Applied Mathematics, Engineering, and Physics (AMEP) is an interdisciplinary bachelor of science degree program focusing on math, physics, and an area of Engineering. Despite its demanding curricula, AMEP is designed to be completed in four years.
AMEP provides solid, interdisciplinary foundations for students interested in academic and industrial careers in engineering and the sciences. Program graduates consistently land coveted spots in well-ranked graduate programs and on the tech and science job markets.
AMEP is for the student who is very interested in mathematics, physics and engineering but does not want to specialize too early into any one of those directions. AMEP tries to achieve an optimum balance of breadth and depth.
AMEP offers a unique combination of mathematical physics and engineering education that not only provides excellent preparation for graduate school in applied science or engineering, but is also of great value to industry. AMEP students interact with Mathematicians, Physicists and Engineers throughout their education and this leaves them well equipped to contribute to interdisciplinary teams and to adapt to complex and changing situations and technologies.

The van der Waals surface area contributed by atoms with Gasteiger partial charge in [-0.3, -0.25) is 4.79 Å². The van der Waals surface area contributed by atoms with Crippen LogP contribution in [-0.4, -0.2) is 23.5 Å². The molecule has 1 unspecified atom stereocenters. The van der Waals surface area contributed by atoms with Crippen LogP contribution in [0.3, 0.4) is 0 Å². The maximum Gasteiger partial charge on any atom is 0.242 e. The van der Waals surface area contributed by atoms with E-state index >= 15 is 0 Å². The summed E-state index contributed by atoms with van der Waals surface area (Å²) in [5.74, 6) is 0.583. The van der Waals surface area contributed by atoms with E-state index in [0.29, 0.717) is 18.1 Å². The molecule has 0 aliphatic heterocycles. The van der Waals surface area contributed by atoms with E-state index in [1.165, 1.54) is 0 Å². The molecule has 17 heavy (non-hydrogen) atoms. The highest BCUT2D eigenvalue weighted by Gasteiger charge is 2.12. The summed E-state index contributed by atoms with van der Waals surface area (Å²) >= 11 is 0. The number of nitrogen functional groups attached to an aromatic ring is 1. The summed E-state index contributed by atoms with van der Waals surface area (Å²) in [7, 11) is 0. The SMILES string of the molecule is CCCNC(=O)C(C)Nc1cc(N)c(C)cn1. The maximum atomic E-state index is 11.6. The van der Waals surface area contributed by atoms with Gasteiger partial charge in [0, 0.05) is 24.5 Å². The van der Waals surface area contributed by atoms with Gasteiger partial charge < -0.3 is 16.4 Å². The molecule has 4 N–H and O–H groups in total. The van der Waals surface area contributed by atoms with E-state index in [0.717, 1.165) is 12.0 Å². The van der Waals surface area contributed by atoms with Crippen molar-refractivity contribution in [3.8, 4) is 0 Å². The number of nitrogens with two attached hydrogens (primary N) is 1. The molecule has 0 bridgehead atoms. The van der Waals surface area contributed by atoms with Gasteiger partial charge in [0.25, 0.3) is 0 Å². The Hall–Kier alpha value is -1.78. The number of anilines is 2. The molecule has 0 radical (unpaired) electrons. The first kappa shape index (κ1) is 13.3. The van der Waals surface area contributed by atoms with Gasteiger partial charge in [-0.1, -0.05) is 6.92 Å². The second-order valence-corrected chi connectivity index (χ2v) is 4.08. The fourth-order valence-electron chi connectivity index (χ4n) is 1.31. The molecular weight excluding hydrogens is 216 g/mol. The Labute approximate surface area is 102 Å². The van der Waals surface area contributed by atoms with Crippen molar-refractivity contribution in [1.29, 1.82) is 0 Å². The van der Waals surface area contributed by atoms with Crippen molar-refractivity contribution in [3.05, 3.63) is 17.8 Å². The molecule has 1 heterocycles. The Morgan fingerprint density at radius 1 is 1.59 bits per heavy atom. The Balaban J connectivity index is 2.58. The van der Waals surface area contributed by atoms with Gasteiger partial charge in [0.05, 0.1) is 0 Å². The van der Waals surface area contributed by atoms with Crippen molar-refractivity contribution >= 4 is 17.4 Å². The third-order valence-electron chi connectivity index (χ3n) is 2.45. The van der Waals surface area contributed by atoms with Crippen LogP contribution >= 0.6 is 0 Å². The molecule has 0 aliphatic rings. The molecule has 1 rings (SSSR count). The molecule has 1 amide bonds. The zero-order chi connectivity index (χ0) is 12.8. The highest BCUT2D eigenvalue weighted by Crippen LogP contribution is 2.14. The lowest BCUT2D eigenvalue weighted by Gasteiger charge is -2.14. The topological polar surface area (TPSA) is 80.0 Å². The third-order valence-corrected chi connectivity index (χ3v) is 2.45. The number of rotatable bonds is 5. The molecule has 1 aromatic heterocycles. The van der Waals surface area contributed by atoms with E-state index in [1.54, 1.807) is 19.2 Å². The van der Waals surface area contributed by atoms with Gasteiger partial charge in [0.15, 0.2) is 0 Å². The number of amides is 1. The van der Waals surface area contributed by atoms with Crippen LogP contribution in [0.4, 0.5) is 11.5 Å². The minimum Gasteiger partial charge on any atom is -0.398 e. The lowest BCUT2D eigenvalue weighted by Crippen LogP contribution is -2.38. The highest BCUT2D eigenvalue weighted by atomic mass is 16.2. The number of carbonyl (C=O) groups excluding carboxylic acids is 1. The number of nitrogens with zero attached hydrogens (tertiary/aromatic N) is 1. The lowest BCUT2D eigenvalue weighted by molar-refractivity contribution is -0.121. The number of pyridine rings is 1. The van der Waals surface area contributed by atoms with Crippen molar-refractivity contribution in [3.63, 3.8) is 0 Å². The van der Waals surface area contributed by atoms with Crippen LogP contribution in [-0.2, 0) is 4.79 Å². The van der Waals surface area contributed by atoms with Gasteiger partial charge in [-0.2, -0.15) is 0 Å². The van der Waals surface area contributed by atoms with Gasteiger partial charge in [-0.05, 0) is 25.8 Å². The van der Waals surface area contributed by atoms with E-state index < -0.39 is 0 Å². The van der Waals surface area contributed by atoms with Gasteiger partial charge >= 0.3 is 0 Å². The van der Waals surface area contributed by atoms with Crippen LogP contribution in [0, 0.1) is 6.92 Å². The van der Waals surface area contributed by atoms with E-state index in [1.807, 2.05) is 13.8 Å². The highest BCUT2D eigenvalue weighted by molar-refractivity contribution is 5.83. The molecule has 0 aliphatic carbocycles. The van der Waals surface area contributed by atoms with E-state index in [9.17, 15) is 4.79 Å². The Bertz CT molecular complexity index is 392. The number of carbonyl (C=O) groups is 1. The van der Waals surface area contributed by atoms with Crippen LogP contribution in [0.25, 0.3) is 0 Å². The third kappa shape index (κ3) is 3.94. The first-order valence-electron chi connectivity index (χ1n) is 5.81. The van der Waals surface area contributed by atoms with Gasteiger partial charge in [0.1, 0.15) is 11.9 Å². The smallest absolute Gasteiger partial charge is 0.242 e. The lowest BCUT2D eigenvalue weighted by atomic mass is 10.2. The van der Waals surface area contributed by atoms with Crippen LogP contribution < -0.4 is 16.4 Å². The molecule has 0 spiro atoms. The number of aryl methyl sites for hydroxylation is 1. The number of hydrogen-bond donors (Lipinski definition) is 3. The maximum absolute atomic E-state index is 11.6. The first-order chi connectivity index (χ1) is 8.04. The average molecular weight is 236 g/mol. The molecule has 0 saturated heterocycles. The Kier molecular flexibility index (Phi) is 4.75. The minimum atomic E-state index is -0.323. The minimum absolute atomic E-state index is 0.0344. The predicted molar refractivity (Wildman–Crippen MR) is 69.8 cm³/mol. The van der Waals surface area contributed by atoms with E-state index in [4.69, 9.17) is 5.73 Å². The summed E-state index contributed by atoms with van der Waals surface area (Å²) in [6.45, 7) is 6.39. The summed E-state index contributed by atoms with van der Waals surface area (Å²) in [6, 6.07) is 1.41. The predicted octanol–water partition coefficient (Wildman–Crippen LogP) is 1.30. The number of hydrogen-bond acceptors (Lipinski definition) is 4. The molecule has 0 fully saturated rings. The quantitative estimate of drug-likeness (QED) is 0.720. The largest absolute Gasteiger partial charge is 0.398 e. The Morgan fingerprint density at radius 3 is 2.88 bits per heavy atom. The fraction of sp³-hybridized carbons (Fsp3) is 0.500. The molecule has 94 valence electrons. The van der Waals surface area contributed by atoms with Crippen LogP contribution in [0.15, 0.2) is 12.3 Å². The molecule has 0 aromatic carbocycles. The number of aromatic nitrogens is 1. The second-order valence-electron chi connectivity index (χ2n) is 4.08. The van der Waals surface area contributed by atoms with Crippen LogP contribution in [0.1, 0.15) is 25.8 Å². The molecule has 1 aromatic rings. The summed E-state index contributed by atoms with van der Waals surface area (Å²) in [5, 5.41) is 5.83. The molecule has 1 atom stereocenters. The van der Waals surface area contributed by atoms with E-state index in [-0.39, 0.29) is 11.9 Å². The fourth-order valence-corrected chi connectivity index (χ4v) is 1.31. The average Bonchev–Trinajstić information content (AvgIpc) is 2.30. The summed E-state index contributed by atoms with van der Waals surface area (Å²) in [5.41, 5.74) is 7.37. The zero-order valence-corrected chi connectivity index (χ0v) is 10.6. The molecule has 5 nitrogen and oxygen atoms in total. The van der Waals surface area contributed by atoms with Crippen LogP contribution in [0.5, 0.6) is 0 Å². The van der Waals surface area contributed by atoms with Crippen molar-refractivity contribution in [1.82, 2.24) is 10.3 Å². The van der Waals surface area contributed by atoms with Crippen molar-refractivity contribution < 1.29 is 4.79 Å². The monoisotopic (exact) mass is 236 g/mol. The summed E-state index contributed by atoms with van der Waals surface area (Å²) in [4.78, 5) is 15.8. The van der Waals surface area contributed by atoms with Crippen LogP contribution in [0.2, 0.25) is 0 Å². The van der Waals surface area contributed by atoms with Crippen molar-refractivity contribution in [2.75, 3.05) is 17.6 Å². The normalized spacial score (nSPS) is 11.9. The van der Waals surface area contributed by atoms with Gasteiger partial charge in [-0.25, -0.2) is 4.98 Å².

How is the AMEP program different than just majoring in Physics or Math?
The AMEP program is challenging and demanding. It is a program recommended only for those students who have strong ability and great interest in mathematics and physical science. An incoming AMEP student must have had sufficient preparation from high school to begin with calculus, chemistry and physics in his or her freshman year.
The AMEP program has specific graduation requirements which are different from those for a typical BS or BA degree as described in the L&S-Bulletin or the Guidelines-Brochure. AMEP requires a minimum of 21 engineering credits forming a coherent concentration of courses into an engineering field. See Courses and Requirements for a description of the AMEP core curriculum and graduation requirements, course tips and suggestions, and links to course descriptions.